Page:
PSA-60 Minutes Tonight -Segment on the Influence of Climate Change on Wines/Vineyards

I have had others. My point is that it’s not going to rival Oregon Pinot in ten years. Not as a whole as a region. No.


Was that the Pinot I left for you Jim? If so, it’s Vancouver Island which is still a step behind the Okanagan, but I agree with you either way that I don’t see BC catching Oregon, certainly not as a whole.

No. We tried that one a while back and it was, well, it was okay. I don’t have my notes on the other one and don’t think I’m going to or can even get to the winery today so I cannot say what it was. It was not identifiable as Pinot Noir but, according to the internet, it was an upper tier wine (not that that specifically means anything).

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In 2019, I was in London and got to attend an event where the Kent wineries were pouring and showcasing their wines. The wineries are not far from London. I can attest that the quality was very high but so were the prices. Another impression that I came away with was after noting how humble and down to earth a number of great winemakers were in France, as a group the British were arrogant.

I have included links to a few of websites from wineries that I thought were notable but I recall Squerryes being my favorite.

I found it interesting that they were looking to Spain and other warmer climate grapes to plant in Bordeaux and other areas of France.

Even more so that they’ve been bringing in tankers of Spanish wine into France for decades to supplement and blend. But what do I know? newhere flirtysmile


Wine regions adapt. There are a lot of grapes that are well adapted to heat and although the future of grapes might perhaps not be Pinot in CA, it could well be Assyrtiko, Petit Manseng or Palomino etc.

I haven’t seen the 60 Minutes episode yet, but every time this comes up, I mention that the models (at least used to be, may have changed in recent years) suggest the north coastal regions will stay about the same, or possibly even cool a little. More intense weather is part of that, i.e, droughts and storms, but unless we start getting regular summer rains (with no sign of that yet), I expect Napa and Sonoma to be able to continue producing excellent wines well into the future. Presumably Oregon and Washington as well.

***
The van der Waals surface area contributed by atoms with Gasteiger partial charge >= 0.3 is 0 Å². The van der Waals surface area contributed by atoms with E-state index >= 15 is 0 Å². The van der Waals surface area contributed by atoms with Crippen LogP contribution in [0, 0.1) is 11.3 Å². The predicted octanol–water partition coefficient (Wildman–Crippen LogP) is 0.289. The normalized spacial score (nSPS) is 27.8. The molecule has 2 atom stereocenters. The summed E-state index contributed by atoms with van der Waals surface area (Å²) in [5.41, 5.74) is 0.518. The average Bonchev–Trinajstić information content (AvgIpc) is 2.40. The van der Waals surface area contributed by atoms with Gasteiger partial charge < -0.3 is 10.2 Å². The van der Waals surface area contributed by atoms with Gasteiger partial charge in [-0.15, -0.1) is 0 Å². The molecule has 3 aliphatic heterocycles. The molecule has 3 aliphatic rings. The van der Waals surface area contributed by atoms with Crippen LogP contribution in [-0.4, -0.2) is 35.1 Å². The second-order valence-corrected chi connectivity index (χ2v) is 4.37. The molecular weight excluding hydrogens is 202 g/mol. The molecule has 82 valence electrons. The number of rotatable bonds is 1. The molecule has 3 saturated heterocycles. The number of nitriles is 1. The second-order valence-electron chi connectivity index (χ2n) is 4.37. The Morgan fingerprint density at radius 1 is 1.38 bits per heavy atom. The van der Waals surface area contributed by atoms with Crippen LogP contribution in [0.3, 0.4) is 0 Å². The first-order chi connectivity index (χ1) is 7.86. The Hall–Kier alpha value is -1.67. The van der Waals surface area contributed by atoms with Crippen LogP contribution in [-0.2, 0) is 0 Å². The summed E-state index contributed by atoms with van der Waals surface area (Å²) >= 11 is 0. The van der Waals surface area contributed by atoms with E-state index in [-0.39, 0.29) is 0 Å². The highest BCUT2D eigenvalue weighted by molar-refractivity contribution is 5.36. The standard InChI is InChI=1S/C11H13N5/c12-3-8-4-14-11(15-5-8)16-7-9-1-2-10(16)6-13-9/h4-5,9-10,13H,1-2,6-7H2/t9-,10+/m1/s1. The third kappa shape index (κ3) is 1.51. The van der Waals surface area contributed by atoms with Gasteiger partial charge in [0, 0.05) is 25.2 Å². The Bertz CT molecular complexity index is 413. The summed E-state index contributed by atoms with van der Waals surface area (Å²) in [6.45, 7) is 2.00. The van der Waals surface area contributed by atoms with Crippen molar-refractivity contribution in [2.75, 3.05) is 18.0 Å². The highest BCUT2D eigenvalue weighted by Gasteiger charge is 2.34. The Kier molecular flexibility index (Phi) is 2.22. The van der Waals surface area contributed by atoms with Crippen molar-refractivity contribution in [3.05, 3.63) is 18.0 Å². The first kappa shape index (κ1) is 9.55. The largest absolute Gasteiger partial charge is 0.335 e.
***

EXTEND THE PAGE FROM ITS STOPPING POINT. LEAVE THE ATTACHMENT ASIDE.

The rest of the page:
Impressive…27 posts and this thread isn’t in Asylum yet.

or Politics [whistle.gif]

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Maybe some quarters are finally passing from the second to the third stage?

All truth passes through three stages. First, it is ridiculed. Second, it is violently opposed. Third, it is accepted as being self-evident.

Arthur Schopenhauer

In all our lifetimes the issue with wine and climate change is not going to be turning Pinot Noir grapes to Cabernet or Cabernet to Tempranillo or whatever. The issue is basically this.


There’s more of it, more often, in more places and covering far more ground than ever before more intensely. It’s going from figuring out how to adjust and adapt to not having saleable wine no matter what you do. That’s the issue. Everything else is window dressing.


Insects are not to be ignored.

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Not sure the right place to put this–but think just moving north isn’t going to be much of a solution. With polar vortexes now seemingly every year, British Columbia is having some serious issues growing grapes:

  • More than 50% crop loss for 2023
  • Close to 100% crop loss for 2024
  • Additional significant crop loss for 2025 due to tertiary bud damage
  • Additional significant crop losses for 2025-2027 due to vine death

Ugh, the PNW is really getting hammered the past 7-8 years between wildfire season in summer and early fall and then these increasingly common polar vortexes in the winter. We got the blunted edge of that January cold snap in Seattle. It was wild looking out the window each day at my plants that typically over winter quite easily, as they succumbed over a few days to the temps in the teens (F). The first couple of days they were hanging in there but by day 4 they were done. Gonna be interesting seeing what the die off actually is come spring for hardier stuff like hydrangeas.

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